It’s a problem that has particularly plagued southern Italy, often in conjunction with organized crime. Back in 2010, immigrant agricultural workers near Rosarno, in Calabria, the toe of the boot, rebelled violently against exploitation and shameful conditions. The violence shocked the country, and prompted many, including Pope Benedict XVI, to criticize the exploitation of immigrants.
In 2015, the death of a vineyard worker in Puglia inspired new laws aimed at protecting agricultural workers. But experts contend that many agricultural workers in southern Italy continue to face slavelike conditions.
The accusations, though centered on Mr. Passalacqua’s agricultural operation and not his daughter’s vineyards, are a reminder of the precarious position of agricultural workers all over the wine world, whose work is often unrecognized and who frequently depend on the conscience of their employers to assure them of proper working conditions and benefits.
It’s an issue of human dignity that the entire wine world must confront, particularly in the United States, where stringent immigration policies and the Covid-19 pandemic have compounded risks for agricultural workers.
But the suggestion of human exploitation has particular resonance in the natural-wine realm, which — whatever the motivations of individual producers, importers and retailers — often portrays its environmental, ecological and production methods as moral and ethical choices.
Nonetheless, questions regarding migrant workers rarely come up. Most estates are small enough, 10 to 30 acres, to be farmed with a local labor force. For harvests, vineyard owners typically find the necessary hands among friends and family.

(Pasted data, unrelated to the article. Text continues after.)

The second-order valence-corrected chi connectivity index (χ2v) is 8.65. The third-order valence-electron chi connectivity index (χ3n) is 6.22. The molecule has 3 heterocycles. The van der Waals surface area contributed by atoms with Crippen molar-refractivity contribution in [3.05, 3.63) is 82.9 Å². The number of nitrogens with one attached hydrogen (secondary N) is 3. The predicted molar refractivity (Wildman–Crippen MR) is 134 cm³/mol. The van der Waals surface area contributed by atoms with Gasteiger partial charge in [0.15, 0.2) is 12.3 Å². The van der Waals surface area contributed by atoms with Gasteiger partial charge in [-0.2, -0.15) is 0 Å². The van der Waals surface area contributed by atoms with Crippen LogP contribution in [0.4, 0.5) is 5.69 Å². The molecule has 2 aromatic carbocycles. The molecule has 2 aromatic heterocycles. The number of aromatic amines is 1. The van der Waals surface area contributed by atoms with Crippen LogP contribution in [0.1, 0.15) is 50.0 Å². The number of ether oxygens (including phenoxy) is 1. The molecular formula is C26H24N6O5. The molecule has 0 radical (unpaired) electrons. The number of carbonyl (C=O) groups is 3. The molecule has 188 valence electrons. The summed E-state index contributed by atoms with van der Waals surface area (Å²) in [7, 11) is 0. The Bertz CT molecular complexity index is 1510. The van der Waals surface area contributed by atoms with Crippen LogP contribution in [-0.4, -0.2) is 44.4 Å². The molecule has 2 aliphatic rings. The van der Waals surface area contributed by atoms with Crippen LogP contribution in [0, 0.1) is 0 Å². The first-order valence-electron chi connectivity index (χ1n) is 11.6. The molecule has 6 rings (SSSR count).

But Ms. Passalacqua farmed 80 hectares, almost 200 acres, making her an outlier in natural wine as well as a sort of unicorn for importers.
They saw a rare opportunity to scale up their businesses, to buy in quantity and sell bottles that would retail in the moderate $20-to-$30 range, especially important at a time when most wines from France, their prime source for natural wine, have been subject to a 25 percent tariff.
“When you throw an 80-hectare winery onto the market all of a sudden, it fills these critical holes in natural wine,” said Zev Rovine of Zev Rovine Selections, which imported her Valentina Passalacqua wines, one of several Passalacqua brands, until mid-July. “Very few natural wines are cheap, and she filled that hole with as much wine as you might want.”
The question of whether to continue doing business with Ms. Passalacqua fell squarely into the larger discussion of social and economic privilege. While some people scoffed at Ms. Passalacqua’s efforts to distance herself from her father, others pointed to benefits that she enjoyed as a result of the wealth he created over many years in businesses that may not have always been above the law.